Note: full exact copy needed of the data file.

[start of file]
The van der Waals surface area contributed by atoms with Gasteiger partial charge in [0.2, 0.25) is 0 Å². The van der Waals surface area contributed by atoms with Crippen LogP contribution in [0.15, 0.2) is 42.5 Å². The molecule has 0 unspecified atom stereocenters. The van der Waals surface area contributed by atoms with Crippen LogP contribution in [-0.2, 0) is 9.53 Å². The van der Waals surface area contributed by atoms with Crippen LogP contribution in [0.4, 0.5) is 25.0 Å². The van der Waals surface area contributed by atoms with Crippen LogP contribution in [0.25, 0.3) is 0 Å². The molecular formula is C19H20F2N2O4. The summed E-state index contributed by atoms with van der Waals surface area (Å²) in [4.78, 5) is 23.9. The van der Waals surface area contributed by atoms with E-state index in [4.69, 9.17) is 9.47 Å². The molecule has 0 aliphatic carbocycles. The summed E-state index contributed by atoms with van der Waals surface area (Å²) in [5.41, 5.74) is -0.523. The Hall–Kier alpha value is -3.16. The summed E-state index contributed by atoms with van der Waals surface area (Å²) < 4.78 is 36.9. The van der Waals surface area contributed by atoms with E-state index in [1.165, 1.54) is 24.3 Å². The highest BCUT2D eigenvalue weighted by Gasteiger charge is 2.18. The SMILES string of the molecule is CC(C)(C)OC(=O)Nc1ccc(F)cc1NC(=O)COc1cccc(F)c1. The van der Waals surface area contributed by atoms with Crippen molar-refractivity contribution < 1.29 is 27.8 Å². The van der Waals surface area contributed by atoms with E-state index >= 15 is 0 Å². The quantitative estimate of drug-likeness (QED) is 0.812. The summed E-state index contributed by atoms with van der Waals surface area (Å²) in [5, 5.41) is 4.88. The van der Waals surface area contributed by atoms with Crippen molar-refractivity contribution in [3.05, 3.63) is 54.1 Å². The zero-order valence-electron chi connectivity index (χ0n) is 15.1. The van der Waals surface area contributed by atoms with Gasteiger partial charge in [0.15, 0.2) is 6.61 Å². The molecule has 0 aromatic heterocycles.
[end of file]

The van der Waals surface area contributed by atoms with Gasteiger partial charge in [0.2, 0.25) is 0 Å². The van der Waals surface area contributed by atoms with Crippen LogP contribution in [0.15, 0.2) is 42.5 Å². The molecule has 0 unspecified atom stereocenters. The van der Waals surface area contributed by atoms with Crippen LogP contribution in [-0.2, 0) is 9.53 Å². The van der Waals surface area contributed by atoms with Crippen LogP contribution in [0.4, 0.5) is 25.0 Å². The van der Waals surface area contributed by atoms with Crippen LogP contribution in [0.25, 0.3) is 0 Å². The molecular formula is C19H20F2N2O4. The summed E-state index contributed by atoms with van der Waals surface area (Å²) in [4.78, 5) is 23.9. The van der Waals surface area contributed by atoms with E-state index in [4.69, 9.17) is 9.47 Å². The molecule has 0 aliphatic carbocycles. The summed E-state index contributed by atoms with van der Waals surface area (Å²) in [5.41, 5.74) is -0.523. The Hall–Kier alpha value is -3.16. The summed E-state index contributed by atoms with van der Waals surface area (Å²) < 4.78 is 36.9. The van der Waals surface area contributed by atoms with E-state index in [1.165, 1.54) is 24.3 Å². The highest BCUT2D eigenvalue weighted by Gasteiger charge is 2.18. The SMILES string of the molecule is CC(C)(C)OC(=O)Nc1ccc(F)cc1NC(=O)COc1cccc(F)c1. The van der Waals surface area contributed by atoms with Crippen molar-refractivity contribution < 1.29 is 27.8 Å². The van der Waals surface area contributed by atoms with E-state index >= 15 is 0 Å². The quantitative estimate of drug-likeness (QED) is 0.812. The summed E-state index contributed by atoms with van der Waals surface area (Å²) in [5, 5.41) is 4.88. The van der Waals surface area contributed by atoms with Crippen molar-refractivity contribution in [3.05, 3.63) is 54.1 Å². The zero-order valence-electron chi connectivity index (χ0n) is 15.1. The van der Waals surface area contributed by atoms with Gasteiger partial charge in [0.15, 0.2) is 6.61 Å². The molecule has 0 aromatic heterocycles.